On election day 1997, the big story boils down to one person: Christine Todd Whitman.
Will New Jersey's governor, a national symbol of moderate Republicanism, lose her seat to a Democratic upstart?
Even if Governor Whitman doesn't lose, the fact that she is struggling - recent polls show the race with Democrat James McGreevey at a statistical dead heat - demonstrates the woes of the GOP's moderate wing, even in the politically moderate Northeast.
Overall, though, today's elections are likely to bring good news to the Republican Party. Of the four major contests - the New Jersey and Virginia governor's races, the mayorship of New York, and an open New York congressional seat - all are currently held by Republicans. And the GOP appears headed for victory in at least three of them.
If the Republicans sweep, they are sure to claim a larger message from voters - that the Republican tide that began four years ago is alive and well. If the Democrats take even one of those races, they will claim the tide has broken. Democratic efforts to reclaim control of the House of Representatives - with only an 11-seat margin - will be emboldened.
But analysts caution against reading too much into so few races. "I don't see these as great barometers of '98," says Stu Rothenberg, editor of a political newsletter.
Four years ago, when the three big seats at stake - New Jersey, Virginia, and New York mayor - were all held by Democrats, the Republican sweep did signify a shift in mood that foreshadowed the Republican Revolution of 1994. But now, these races are being fought on decidedly local issues: the car tax in Virginia, auto insurance in New Jersey, bus and ferry fares in Staten Island.
With a generally solid economy, voters are contented. And they're likely to vote for the status quo. This makes Whitman's troubles all the more noteworthy.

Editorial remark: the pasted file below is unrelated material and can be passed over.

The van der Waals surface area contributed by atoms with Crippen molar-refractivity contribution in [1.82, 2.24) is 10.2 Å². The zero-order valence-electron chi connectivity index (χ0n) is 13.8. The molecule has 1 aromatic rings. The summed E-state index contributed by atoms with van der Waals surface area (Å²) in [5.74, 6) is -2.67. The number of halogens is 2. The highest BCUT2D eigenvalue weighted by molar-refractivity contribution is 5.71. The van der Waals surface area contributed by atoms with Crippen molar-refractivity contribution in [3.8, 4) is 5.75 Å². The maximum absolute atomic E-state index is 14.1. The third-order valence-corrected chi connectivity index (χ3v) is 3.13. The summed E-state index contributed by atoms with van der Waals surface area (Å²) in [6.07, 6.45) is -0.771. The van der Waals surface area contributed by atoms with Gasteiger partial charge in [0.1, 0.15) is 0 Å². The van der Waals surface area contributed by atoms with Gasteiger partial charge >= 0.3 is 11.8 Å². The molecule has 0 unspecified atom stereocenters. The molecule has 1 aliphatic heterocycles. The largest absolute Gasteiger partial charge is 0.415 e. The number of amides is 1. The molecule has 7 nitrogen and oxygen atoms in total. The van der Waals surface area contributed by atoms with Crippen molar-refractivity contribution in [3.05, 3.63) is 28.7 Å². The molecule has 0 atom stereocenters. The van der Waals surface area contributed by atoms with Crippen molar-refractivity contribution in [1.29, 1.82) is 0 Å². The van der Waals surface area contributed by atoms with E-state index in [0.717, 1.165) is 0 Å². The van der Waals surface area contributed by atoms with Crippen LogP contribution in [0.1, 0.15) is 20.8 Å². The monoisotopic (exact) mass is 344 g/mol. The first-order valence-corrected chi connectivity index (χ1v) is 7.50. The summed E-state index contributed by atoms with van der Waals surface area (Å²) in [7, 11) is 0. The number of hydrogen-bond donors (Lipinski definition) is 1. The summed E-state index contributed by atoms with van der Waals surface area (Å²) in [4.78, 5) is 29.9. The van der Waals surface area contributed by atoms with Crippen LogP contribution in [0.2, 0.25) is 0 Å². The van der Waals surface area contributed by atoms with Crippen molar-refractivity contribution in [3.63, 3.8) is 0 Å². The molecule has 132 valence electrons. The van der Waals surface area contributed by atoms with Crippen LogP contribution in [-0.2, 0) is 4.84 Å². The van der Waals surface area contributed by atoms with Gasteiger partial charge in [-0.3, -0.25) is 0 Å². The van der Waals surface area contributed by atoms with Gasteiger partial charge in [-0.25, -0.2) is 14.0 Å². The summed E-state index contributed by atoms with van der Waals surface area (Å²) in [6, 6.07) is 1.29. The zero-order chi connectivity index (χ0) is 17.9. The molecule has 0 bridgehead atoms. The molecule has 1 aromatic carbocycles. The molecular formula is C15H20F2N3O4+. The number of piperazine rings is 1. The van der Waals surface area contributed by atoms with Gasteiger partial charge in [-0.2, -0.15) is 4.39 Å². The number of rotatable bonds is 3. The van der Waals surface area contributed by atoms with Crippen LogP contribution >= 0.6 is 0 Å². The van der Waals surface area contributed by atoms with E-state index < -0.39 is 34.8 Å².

If she were to lose, local issues would be partly to blame, analysts agree. "But it would also be a symptom of the fact that the Northeast has become the Democrats' base, and it's just very hard for Republicans to hold on," says William Schneider, a political analyst at the American Enterprise Institute here. Further, he says, "By the Republicans' standards, she's no Republican. She's doubly squeezed."
Shift on abortion?
For many Republicans, Whitman's strong support of abortion rights puts her beyond the pale. In fact, some conservative Republicans are fighting for her defeat today, and some intend to vote for one of the two independent candidates, a Libertarian and a Conservative, who are cutting deeply into Whitman's vote. Because New Jersey is a Democratic-leaning state, her base is shrinking.
If Whitman loses and James Gilmore, the GOP candidate in Virginia who is largely anti-abortion, wins, "it will show the tectonic plates on abortion are shifting," says Mr. Schneider.
In 1989, when the right to abortion appeared to be under serious threat, candidates who espoused strong views in favor of abortion rights got a boost from the issue. Democrats Jim Florio of New Jersey and Douglas Wilder of Virginia, both strongly pro-abortion rights, won their governor's races in 1989. Now, the abortion issue isn't working either for Whitman or for Donald Beyer, the Democratic candidate for governor in Virginia.
Whitman's veto of a bill to ban so-called "partial birth abortions" has put her outside the political mainstream, say political analysts. "It's a bridge too far," says Washington pundit Charles Cook.
The '97 elections also point to another important factor for next year: the role of money. While the national Democratic Party struggles under the weight of its $15 million campaign debt and legal bills for the fund-raising scandal, the Republicans have poured cash into today's races.
In Virginia, the GOP has given Mr. Gilmore more than $2 million versus the Democrats' $125,000 for Mr. Beyer. In New Jersey, the Republican National Committee has spent $760,000 for issue advocacy, while the Democratic National Committee has spent nothing. In the House race in Staten Island, the same pattern holds.
On the other side of the country, voters face ballot initiatives with hot-button issues that could fuel action elsewhere.
Suicide, guns, gay rights
In Oregon, one measure would repeal a 1994 initiative to legalize doctor-assisted suicide.
In Washington State, voters will tackle three tough issues: requiring handgun owners to get licenses and use trigger locks when transporting handguns; legalizing marijuana for medical uses; and protecting homosexuals from discrimination in the workplace and union membership. Prof. Mary Hanna at Whitman College in Walla Walla, Wash., says the handgun measure will likely lose, the gay-rights measure will likely win, and the marijuana plan is too close to call.